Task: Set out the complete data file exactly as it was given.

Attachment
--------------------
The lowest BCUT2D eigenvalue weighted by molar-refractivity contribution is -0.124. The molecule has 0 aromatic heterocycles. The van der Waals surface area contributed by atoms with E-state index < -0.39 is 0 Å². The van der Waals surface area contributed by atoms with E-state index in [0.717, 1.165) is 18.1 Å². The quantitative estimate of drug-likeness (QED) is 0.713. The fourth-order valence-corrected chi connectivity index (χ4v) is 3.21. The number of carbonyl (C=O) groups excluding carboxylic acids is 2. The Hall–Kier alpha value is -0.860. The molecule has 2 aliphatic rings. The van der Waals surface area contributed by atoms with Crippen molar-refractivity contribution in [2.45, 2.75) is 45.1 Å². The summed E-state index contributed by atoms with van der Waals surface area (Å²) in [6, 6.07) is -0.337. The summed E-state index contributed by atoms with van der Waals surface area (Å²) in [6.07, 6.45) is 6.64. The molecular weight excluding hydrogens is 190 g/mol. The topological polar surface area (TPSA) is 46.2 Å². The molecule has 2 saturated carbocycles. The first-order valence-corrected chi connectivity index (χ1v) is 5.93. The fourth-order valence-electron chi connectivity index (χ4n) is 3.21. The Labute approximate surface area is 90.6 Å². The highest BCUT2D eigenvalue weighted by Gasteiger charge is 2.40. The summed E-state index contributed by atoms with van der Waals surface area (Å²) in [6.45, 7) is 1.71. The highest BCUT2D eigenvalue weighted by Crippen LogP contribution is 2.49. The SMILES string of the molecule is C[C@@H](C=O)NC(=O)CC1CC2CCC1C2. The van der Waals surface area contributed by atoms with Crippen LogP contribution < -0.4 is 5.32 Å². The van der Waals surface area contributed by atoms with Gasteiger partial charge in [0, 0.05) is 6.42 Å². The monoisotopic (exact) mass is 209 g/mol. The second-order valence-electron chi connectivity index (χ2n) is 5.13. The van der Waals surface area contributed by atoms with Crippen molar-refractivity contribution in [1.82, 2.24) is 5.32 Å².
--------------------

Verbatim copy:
The lowest BCUT2D eigenvalue weighted by molar-refractivity contribution is -0.124. The molecule has 0 aromatic heterocycles. The van der Waals surface area contributed by atoms with E-state index < -0.39 is 0 Å². The van der Waals surface area contributed by atoms with E-state index in [0.717, 1.165) is 18.1 Å². The quantitative estimate of drug-likeness (QED) is 0.713. The fourth-order valence-corrected chi connectivity index (χ4v) is 3.21. The number of carbonyl (C=O) groups excluding carboxylic acids is 2. The Hall–Kier alpha value is -0.860. The molecule has 2 aliphatic rings. The van der Waals surface area contributed by atoms with Crippen molar-refractivity contribution in [2.45, 2.75) is 45.1 Å². The summed E-state index contributed by atoms with van der Waals surface area (Å²) in [6, 6.07) is -0.337. The summed E-state index contributed by atoms with van der Waals surface area (Å²) in [6.07, 6.45) is 6.64. The molecular weight excluding hydrogens is 190 g/mol. The topological polar surface area (TPSA) is 46.2 Å². The molecule has 2 saturated carbocycles. The first-order valence-corrected chi connectivity index (χ1v) is 5.93. The fourth-order valence-electron chi connectivity index (χ4n) is 3.21. The Labute approximate surface area is 90.6 Å². The highest BCUT2D eigenvalue weighted by Gasteiger charge is 2.40. The summed E-state index contributed by atoms with van der Waals surface area (Å²) in [6.45, 7) is 1.71. The highest BCUT2D eigenvalue weighted by Crippen LogP contribution is 2.49. The SMILES string of the molecule is C[C@@H](C=O)NC(=O)CC1CC2CCC1C2. The van der Waals surface area contributed by atoms with Crippen LogP contribution < -0.4 is 5.32 Å². The van der Waals surface area contributed by atoms with Gasteiger partial charge in [0, 0.05) is 6.42 Å². The monoisotopic (exact) mass is 209 g/mol. The second-order valence-electron chi connectivity index (χ2n) is 5.13. The van der Waals surface area contributed by atoms with Crippen molar-refractivity contribution in [1.82, 2.24) is 5.32 Å².